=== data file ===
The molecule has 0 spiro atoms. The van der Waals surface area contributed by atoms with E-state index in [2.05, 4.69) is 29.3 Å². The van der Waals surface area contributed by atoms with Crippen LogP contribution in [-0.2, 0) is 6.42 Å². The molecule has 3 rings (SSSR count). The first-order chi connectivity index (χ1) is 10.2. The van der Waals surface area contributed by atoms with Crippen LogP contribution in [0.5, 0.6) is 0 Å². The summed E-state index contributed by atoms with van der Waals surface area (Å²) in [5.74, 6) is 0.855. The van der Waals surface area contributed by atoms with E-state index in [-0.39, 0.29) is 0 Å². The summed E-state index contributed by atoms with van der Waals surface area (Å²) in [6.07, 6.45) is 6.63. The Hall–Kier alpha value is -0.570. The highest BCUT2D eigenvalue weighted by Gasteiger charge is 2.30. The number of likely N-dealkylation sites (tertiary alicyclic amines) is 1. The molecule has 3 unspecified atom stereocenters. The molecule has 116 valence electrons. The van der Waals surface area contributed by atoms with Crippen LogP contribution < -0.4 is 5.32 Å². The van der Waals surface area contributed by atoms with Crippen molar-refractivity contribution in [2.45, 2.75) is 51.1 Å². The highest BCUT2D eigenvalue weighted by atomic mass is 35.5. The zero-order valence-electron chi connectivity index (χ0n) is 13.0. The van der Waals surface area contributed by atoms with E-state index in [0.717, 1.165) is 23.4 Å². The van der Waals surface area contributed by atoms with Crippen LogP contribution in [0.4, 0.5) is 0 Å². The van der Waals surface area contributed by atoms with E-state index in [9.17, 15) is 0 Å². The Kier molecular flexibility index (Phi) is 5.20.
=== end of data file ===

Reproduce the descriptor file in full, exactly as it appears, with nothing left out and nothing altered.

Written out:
The molecule has 0 spiro atoms. The van der Waals surface area contributed by atoms with E-state index in [2.05, 4.69) is 29.3 Å². The van der Waals surface area contributed by atoms with Crippen LogP contribution in [-0.2, 0) is 6.42 Å². The molecule has 3 rings (SSSR count). The first-order chi connectivity index (χ1) is 10.2. The van der Waals surface area contributed by atoms with Crippen LogP contribution in [0.5, 0.6) is 0 Å². The summed E-state index contributed by atoms with van der Waals surface area (Å²) in [5.74, 6) is 0.855. The van der Waals surface area contributed by atoms with E-state index in [-0.39, 0.29) is 0 Å². The summed E-state index contributed by atoms with van der Waals surface area (Å²) in [6.07, 6.45) is 6.63. The Hall–Kier alpha value is -0.570. The highest BCUT2D eigenvalue weighted by Gasteiger charge is 2.30. The number of likely N-dealkylation sites (tertiary alicyclic amines) is 1. The molecule has 3 unspecified atom stereocenters. The molecule has 116 valence electrons. The van der Waals surface area contributed by atoms with Crippen LogP contribution < -0.4 is 5.32 Å². The van der Waals surface area contributed by atoms with Crippen molar-refractivity contribution in [2.45, 2.75) is 51.1 Å². The highest BCUT2D eigenvalue weighted by atomic mass is 35.5. The zero-order valence-electron chi connectivity index (χ0n) is 13.0. The van der Waals surface area contributed by atoms with E-state index in [0.717, 1.165) is 23.4 Å². The van der Waals surface area contributed by atoms with Crippen LogP contribution in [0.4, 0.5) is 0 Å². The van der Waals surface area contributed by atoms with E-state index in [9.17, 15) is 0 Å². The Kier molecular flexibility index (Phi) is 5.20.